Queens Lyft Accident Lawyer 2018-03-09T15:22:49+00:00

Queens Lyft Accident Lawyer

More and more people are becoming Lyft drivers as more and more people subscribe and use Lyft each day. What if your Lyft driver gets into an accident with you in the car? Here is some general information you should know about Lyft drivers.

NYC Requirements for LYFT Drivers

  • TLC Plates. If you look carefully, all Lyft drivers have the following license plates: T123456C. That means they are licensed and regulated by the NYC Taxi and Limousine Commission (TLC). TLC has specific requirements separate from applicable New York law, which all Lyft drivers must follow.  

Note: This city agency regulates yellow, green, black Lincoln, LYFT, and Lyft cabs, and limousines (among other vehicles).

  • Liability Insurance Policies. In New York, all private vehicles must have liability insurance at a minimum of $25,000 per person / $50,000 per accident. Lyft drivers must have for-hire insurance with limits of $100,000 per person / $300,000 per accident to be licensed under TLC.  

Lyft considers themselves as a “peer-to-peer transportation platform”, which means that their drivers use their own cars to pick up passengers, who request a ride through the app. Drivers are not considered employees of the company.  

What If There’s an Accident?

If you’re a passenger of an Lyft driver and that driver due to his or her own fault gets into an accident, your monetary recover will generally be limited to that driver’s insurance coverage, which is required to be least $100,000. Because UBER drivers are considered “partners” rather than “employees,” drivers operating – supposedly – alone without the control and supervision of UBER (the company).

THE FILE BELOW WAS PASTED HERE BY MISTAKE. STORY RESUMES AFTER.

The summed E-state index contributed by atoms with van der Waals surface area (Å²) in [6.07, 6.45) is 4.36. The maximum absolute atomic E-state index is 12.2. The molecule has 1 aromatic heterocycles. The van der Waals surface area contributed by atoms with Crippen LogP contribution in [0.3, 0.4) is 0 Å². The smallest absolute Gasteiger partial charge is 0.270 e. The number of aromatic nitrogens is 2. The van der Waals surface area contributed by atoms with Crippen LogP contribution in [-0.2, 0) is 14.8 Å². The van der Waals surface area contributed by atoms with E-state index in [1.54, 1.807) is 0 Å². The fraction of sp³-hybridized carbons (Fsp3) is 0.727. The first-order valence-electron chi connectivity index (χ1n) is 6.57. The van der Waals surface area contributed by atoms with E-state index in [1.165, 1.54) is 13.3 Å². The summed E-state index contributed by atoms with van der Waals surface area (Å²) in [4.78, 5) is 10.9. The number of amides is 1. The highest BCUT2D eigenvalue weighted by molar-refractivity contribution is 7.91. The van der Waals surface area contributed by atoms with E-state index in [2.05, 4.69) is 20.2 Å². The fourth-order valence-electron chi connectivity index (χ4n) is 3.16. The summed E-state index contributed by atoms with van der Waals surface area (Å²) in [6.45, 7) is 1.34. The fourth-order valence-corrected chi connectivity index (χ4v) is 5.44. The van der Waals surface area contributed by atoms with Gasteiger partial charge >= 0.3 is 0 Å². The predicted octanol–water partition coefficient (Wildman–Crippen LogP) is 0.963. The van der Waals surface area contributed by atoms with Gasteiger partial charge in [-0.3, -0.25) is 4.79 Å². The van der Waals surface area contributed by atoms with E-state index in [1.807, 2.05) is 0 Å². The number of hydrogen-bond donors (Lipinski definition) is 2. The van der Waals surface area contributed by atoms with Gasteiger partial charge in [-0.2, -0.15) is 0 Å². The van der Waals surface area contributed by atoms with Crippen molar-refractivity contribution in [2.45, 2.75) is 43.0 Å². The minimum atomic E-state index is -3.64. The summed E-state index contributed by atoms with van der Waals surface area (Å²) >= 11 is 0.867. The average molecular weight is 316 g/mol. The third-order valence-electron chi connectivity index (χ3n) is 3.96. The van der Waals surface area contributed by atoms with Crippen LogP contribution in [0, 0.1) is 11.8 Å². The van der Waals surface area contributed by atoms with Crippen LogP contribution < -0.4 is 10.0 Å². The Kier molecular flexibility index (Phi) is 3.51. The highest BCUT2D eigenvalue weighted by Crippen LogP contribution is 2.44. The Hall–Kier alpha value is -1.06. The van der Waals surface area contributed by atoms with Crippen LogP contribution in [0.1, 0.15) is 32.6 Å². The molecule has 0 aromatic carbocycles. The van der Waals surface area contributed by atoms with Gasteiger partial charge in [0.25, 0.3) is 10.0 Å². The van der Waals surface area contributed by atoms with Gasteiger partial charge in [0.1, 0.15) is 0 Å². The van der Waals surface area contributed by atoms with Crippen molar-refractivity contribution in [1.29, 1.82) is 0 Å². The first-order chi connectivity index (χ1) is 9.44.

• If your injuries are minor, then the driver’s insurance limits may be sufficient to cover your entire compensation. This means that the Lyft driver (and his/her insurance company) will compensate you for your injuries, not Lyft (the company).


  • If the injuries were severe (perhaps deadly), the driver’s insurance will only cover up to $100,000. See the problem: Where do you get the rest of your compensation if greater than $100,000? Some would say that Lyft (the company) is responsible.  
  • Whether Lyft (the company) is responsible depends on whether Lyft driver(s) are employees or independent contractors. Usually, a company (employer) pays for accidents caused by its employees while on the job. A company (employer), however, is not usually responsible for accidents caused by independent contractors.   
  • So if UBER thinks of its drivers as independent contractors, it may relieve itself from liability altogether when facing a serious accident with serious injuries. This situation would leave you with inadequate compensation.  
  • Lyft have claimed that they insure their drivers in addition to such drivers’ private insurance. Whether UBER’s insurance applies will depend on such policies’ language and the type of the accident, which should be left for an attorney to analyze.

With the proliferation of Lyft (and UBER) transportation, this issue will evolve to some definite rule of law.  Questions concerning accidents occurring during the use of cell phones or texting of UBER drivers while driving in the course of their job and vis-à-vis the responsibility of Lyft will come to a head as such legal cases are processed through our court system and a just solution is fashioned.


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